Fences, sidelines, and the end of my email addiction

About a year ago we came the conclusion that being connected all the time wasn’t working out so well for us. We noticed that emails sent late at night tended to be longer, less focused, and much more likely to cause tension and trouble. I found myself checking email just before bed, and again as soon as I woke up, because I worried I’d miss something. I’d receive a late-night email about a problem, or even an opportunity, and wind up running through it in my head until 2am. Then I’d sleep restlessly for a few hours and wake up thinking about it. I never let myself step away, and as a result I was never really rested, and rarely at the top of my game.

So, we came up with what we thought was a good solution. Everyone on our team agreed not to use email between 7pm and 7am, and we put one of those timers you use to turn the lights on and off while you’re away on vacation on our wireless router, shutting off the internet in our office at the end of the day.

Not everyone who worked with us loved these ideas, but we all agreed to try them for a month. Our clients were dubious, but we felt that late-night emails were causing enough problems that we should give our experiment a chance and see if things improved.

It has become fashionable to talk about failure recently, and we are not above being fashionable: our email experiment failed fast and hard. We hadn’t made it through a full 24 hours before people started grumbling about the restrictions, and almost immediately some started rebelling against the boundaries we’d all agreed to. Keep in mind, we weren’t asking people not to communicate with each other; texting, phone calls, late night work sessions were all acceptable. All we required was that emails be sent only during a twelve hour period each day, but that limit left people feeling hemmed in and held down. The result: the email restriction acted as a lightning rod, bringing all the unresolved challenges to the fore and precipitating the breakdown of our team and the failure of our biggest project to date.

Skip ahead a few months to this past October when Jethro and I decided to try to tackle this problem again by reducing our own time using email. We chose two 60-minute timeboxes – one in the morning, one in the afternoon — and agreed to use email only during those times. We agreed to check in with each other for a few minutes every day about our experience.

We agreed to try this for three days and see what it was like to put a tight timebox around our inboxes. What was the worst that could happen?

Or, alternatively, what was the best that could happen? My list of unread email, which had hovered around 30 for as long as I could remember, dropped to zero by the end of the second day. Jethro emptied his inbox even faster. I stopped putting off replying to emails that might be stressful or difficult, and instead jumped in, did my best to be brief and clear, and moved on. After the initial three days, our two one-hour timeboxes seemed luxuriously long, so we dropped to two 45-minute timeboxes. That was still more than enough, so we now have a total of an hour a day when we allow ourselves to check email, though we rarely use more than a half hour a day.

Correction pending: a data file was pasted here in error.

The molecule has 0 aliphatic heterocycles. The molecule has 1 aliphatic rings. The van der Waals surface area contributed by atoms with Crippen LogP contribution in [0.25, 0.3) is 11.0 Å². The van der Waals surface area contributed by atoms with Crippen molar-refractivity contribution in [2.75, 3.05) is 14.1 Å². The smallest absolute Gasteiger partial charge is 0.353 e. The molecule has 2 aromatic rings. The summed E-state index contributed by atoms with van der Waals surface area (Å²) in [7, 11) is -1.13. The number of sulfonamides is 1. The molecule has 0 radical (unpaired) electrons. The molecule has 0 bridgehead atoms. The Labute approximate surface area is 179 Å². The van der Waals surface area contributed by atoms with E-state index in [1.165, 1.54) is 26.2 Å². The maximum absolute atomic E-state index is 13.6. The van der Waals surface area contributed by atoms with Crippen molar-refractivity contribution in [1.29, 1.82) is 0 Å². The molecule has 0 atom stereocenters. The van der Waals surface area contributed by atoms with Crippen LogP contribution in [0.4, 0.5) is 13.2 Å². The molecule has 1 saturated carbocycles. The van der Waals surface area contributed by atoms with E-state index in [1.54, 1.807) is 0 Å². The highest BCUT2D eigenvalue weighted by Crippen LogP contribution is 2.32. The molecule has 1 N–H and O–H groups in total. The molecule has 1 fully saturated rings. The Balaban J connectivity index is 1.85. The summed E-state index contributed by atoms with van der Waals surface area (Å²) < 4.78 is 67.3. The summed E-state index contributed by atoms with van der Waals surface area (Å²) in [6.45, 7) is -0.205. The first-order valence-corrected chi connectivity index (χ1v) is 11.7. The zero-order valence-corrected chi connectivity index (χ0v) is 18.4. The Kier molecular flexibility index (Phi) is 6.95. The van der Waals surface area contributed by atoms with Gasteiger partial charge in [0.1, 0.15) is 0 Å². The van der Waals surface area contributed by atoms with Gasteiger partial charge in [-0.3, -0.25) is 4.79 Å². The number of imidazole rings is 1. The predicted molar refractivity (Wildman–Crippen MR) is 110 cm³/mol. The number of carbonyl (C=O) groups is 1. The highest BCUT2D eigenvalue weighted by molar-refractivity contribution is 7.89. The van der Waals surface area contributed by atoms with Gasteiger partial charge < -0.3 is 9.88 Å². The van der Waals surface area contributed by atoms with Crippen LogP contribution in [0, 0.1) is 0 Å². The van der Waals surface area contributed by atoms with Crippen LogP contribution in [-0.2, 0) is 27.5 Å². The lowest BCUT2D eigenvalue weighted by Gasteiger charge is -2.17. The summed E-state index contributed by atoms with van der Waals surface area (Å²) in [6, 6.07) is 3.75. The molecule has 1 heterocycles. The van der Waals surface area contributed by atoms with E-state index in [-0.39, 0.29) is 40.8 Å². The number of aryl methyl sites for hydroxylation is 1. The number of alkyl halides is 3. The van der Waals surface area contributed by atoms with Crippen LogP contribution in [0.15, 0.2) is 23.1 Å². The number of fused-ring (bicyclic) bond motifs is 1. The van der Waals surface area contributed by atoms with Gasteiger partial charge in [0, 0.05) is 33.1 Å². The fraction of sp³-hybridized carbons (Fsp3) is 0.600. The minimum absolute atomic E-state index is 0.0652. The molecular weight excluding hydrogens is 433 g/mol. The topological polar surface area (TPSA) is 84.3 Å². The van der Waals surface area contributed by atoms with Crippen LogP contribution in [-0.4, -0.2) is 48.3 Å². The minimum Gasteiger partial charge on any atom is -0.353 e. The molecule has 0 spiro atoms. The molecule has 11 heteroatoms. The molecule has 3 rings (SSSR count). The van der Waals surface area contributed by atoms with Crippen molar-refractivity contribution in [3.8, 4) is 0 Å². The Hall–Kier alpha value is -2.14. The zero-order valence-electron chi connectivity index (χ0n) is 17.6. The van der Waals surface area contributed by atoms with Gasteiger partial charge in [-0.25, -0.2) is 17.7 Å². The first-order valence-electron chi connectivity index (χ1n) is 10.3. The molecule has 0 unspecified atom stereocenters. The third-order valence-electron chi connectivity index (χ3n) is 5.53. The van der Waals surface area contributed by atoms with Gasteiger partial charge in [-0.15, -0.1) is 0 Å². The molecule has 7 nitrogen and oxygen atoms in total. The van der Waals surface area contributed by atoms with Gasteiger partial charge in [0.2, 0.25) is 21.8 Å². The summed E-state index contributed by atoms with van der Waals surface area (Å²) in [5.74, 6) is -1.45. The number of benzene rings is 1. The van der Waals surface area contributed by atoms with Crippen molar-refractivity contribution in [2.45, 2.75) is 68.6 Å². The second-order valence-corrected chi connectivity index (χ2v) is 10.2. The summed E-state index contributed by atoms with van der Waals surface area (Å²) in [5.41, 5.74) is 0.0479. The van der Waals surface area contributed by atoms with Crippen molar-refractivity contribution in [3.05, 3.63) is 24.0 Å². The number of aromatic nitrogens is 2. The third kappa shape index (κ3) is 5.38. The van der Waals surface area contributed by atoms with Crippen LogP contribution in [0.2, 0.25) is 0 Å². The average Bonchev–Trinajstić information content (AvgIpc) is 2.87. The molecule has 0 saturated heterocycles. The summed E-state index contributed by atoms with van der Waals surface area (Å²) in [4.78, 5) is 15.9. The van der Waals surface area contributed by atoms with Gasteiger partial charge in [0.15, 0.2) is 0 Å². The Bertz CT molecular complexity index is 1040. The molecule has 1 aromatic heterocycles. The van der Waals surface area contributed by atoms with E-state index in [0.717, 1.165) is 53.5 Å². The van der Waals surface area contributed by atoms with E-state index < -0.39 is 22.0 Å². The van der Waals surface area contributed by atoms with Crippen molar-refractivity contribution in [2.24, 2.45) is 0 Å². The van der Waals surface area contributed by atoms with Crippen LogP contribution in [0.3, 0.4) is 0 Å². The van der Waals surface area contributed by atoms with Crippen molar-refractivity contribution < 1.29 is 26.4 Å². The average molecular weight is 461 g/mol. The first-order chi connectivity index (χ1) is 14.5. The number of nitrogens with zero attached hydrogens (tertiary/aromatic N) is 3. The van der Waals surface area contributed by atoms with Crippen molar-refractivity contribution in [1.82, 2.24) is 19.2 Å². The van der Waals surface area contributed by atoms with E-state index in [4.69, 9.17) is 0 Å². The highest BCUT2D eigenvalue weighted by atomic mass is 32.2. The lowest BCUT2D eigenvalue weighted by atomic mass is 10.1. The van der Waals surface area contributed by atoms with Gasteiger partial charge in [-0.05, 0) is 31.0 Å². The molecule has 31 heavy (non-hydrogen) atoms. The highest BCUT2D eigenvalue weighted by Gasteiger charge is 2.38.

And something else interesting happened: I noticed that whenever I got a little shot of stress – when I hit a rough patch in the middle of a design or got a momentary bout of writer’s block, my cursor jumped toward my email app. I realized I’d been using email as an escape hatch that allowed me to step away from a difficult problem and numb my anxiety. Three months into this experiment, I still get the email twitch a few times a day, but my need for distraction has quieted. I have control over my email addiction, but I may always have the urge to run to my inbox in moments of stress.

It took me a while to figure out why this experiment has gained momentum (and converts; most people in our office use some kind of email boundaries now) after our original one crashed and burned so dramatically. Here’s what I’ve come to: limits that other people impose on you feel like fences; limits that you impose on yourself feel like sidelines. We feel constrained by fences, so we react by pushing against them. But when we decide for ourselves to stay within the sidelines, we react by stretching ourselves and learning to play the game. When we are controlled by others, we feel trapped. When we control ourselves, we feel a sense of accomplishment. That sense of accomplishment matters – it is the reward that keeps us coming back to step onto the field every day.

Choosing for yourself to take part in the game is the key, and doing so with a teammate can strengthen our resolve and give us support when we inevitably stumble. Jethro and I still have a weekly check-in on our email boundaries, and the rest of our team now joins us to talk about email timeboxes and the other experiments we’re running in our office. We trade tips about how to tackle problems that we encounter and commiserate about times when we slip up. We provide support, and challenge each other to live up to the commitments we’ve made to ourselves.

There was a time, not so long ago, when mail came once a day. I would argue that this was good. We were connected enough, but not too much, and we had time to focus on other kinds of work and on other parts of life. Today, we can feed our desire for connection every moment of the day or night. There are good things about this, but it also crowds out the time we used to have for reflection and focus. Reclaiming that time was something I had to decide to do for myself.

For more on email limits and our other workplace experiments check out our workplace lab. Note: this method is now called LeanMail.

Nick Jehlen's picture
Nick Jehlen is a partner at The Action Mill